Episodic games aren’t new to the industry, but they have taken more of a hold recently thanks to a variety of factors, including the increased prevalence of digital distribution and independent development. Popularized by developers like Telltale, whose episodic games include licensed IPs like Game of Thrones, The Walking Dead, and Fables, these games are encouraging more and more developers to choose a staggered, episode-by-episode release schedule rather than releasing a complete package all at once.
There are reasons to be both critics and fans of this release structure—any way of releasing games will have its benefits and drawbacks. But for independent developers with big aspirations, releasing episodic games is a great way to make their ideal game without burning out.
Raising money as an independent developer can be difficult. Sure, there’s crowdfunding and early access, but crowdfunding can easily fail if you don’t already have a following, and early access can attract a lot of negative attention for a variety of reasons.
The benefit of releasing an episodic game is that a developer can make a highly polished first episode and release it, and use the revenue from that episode’s sales to finance the next episode. Having consistent financing is crucial to independent developers so that they can continue working; this lets them put as much effort into each episode as they can rather than settling for a less polished product due to financial constraints.
Of course, it’s not a flawless plan. If episode one doesn’t sell enough to fund episode two, developers are stuck with having to deliver without the money to work consistently. That means long waits between episodes or having to release a less polished product, both of which can damage the relationship with the people who have purchased episode one.
If the delay between episodes is just long enough to get people slavering for the next installment, the excitement can be a great marketing tool. Though Telltale’s games hardly need the extra marketing, each episode tends to end on a cliffhanger; when the next episode releases, the social media uproar can be enough to get new fans invested in the game. The same is true of games like Kentucky Route Zero, which are less well known. Fans of the series have been waiting almost a year for the newest installment in the series, and constant teases from the developers—including a strange auction of an old telephone—keep the game on the forefront of everyone’s minds, even though a lot of time has passed since the last episode was released.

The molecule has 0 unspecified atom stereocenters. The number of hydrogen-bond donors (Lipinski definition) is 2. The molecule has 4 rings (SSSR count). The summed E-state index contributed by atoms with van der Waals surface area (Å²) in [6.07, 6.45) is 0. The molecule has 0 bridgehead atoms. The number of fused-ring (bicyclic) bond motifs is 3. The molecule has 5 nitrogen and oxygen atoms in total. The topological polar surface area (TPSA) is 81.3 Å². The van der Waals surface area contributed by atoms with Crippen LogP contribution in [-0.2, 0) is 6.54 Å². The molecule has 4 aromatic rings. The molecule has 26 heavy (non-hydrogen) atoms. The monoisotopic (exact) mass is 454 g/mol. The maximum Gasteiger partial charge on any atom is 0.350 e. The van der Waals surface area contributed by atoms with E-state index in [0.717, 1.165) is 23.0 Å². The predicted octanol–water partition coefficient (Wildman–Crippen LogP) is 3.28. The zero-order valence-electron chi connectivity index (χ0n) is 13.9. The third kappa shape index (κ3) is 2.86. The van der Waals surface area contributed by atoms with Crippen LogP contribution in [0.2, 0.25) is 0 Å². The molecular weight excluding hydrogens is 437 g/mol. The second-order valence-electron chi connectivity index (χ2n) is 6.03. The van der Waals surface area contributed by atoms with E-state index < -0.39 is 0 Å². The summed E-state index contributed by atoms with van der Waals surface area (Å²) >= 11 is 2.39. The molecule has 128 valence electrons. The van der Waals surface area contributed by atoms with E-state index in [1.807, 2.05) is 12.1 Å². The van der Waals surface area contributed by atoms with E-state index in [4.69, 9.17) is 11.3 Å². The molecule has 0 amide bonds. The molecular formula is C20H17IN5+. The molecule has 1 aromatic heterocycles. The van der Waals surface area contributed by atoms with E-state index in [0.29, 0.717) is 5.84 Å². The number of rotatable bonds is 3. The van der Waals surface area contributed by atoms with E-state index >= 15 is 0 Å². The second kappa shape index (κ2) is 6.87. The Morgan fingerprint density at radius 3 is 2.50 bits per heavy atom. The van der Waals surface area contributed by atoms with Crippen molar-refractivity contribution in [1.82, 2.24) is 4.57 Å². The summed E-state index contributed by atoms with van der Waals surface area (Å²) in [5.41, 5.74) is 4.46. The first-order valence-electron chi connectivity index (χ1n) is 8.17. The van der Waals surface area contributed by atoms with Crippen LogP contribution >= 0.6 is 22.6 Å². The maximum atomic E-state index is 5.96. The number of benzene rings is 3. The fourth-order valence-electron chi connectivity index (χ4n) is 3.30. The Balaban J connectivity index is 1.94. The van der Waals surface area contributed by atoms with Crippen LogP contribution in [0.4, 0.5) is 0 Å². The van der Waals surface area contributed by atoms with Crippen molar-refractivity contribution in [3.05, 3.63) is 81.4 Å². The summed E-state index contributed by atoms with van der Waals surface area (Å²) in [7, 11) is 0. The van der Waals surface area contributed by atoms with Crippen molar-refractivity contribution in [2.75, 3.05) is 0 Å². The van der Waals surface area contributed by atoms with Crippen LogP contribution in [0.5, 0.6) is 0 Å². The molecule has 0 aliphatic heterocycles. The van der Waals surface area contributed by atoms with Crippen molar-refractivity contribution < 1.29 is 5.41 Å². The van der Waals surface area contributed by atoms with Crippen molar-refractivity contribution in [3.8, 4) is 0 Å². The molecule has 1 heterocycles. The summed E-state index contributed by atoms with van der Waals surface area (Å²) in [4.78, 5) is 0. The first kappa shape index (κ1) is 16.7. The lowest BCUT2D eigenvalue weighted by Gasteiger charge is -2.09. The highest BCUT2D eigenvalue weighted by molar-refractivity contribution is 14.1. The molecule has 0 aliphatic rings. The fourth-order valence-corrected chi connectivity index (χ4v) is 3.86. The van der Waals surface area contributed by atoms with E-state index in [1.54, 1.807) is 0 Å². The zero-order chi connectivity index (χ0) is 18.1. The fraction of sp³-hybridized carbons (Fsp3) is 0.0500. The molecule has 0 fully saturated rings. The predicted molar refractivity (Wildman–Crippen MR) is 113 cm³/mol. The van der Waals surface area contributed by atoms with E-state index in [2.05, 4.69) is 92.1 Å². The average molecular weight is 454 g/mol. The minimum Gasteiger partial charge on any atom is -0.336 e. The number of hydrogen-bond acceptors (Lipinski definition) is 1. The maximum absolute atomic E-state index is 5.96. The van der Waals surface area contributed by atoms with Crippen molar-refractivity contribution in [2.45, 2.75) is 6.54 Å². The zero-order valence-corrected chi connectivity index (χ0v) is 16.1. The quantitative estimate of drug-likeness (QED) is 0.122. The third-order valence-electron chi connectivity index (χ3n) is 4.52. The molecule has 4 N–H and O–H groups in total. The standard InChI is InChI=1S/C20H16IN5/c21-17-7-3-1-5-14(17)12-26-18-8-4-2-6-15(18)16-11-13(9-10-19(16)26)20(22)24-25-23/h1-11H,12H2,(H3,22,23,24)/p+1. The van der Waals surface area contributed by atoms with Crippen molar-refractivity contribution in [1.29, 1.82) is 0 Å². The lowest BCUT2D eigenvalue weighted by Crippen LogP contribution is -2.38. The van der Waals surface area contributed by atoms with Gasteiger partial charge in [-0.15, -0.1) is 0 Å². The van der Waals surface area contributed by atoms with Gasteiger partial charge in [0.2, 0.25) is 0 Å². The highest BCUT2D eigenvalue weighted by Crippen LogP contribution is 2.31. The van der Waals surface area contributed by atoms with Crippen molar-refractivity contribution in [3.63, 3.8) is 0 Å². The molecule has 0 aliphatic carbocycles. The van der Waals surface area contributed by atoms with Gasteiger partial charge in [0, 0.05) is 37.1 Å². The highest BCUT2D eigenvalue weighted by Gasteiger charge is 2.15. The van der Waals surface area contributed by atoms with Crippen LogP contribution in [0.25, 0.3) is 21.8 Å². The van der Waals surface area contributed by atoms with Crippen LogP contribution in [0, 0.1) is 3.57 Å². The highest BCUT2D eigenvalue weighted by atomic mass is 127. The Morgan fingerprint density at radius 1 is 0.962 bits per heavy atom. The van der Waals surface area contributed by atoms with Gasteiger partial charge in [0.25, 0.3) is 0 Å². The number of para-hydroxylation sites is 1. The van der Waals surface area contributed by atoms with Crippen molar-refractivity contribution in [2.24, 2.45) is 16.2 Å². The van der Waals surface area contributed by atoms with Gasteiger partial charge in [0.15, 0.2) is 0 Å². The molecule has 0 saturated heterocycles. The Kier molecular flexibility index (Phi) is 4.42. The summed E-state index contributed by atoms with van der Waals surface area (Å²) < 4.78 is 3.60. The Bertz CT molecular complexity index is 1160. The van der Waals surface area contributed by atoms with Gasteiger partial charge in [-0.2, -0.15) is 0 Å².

On the other hand, without constant engagement, updates, and news, it would be far too easy for an episodic game to slip into obscurity. Episodic games allow players to play multiple games at the same time, but that can easily mean that some games get forgotten in favor of those that update regularly. It’s a precarious balance, and not something that every developer is capable of keeping up on.
Even with the potential drawbacks of releasing a game episodically, it’s still an appealing option. Unfortunately, it’s not right for every game. Story-based games like Life Is Strange are the perfect fit for episodic release, as their plots are more like a television show than the traditional game structure—the protagonist has one or two major conflicts that are largely resolved per episode, rather than something like Bloodborne, where the conflicts are many, varied, and mysterious in a way that just wouldn’t work for every game.
Still, there are other unconventional ways to market games that can help developers for whom episodic release might not be the best option. The uptick in popularity for episodic games is helped along by success stories like Telltale Games’ work, which generally releases high-quality games on a steady schedule. For developers looking to tell a serialized story to the best of their ability, or for gamers looking for a bite-sized approach to gaming, episodic games are a great choice.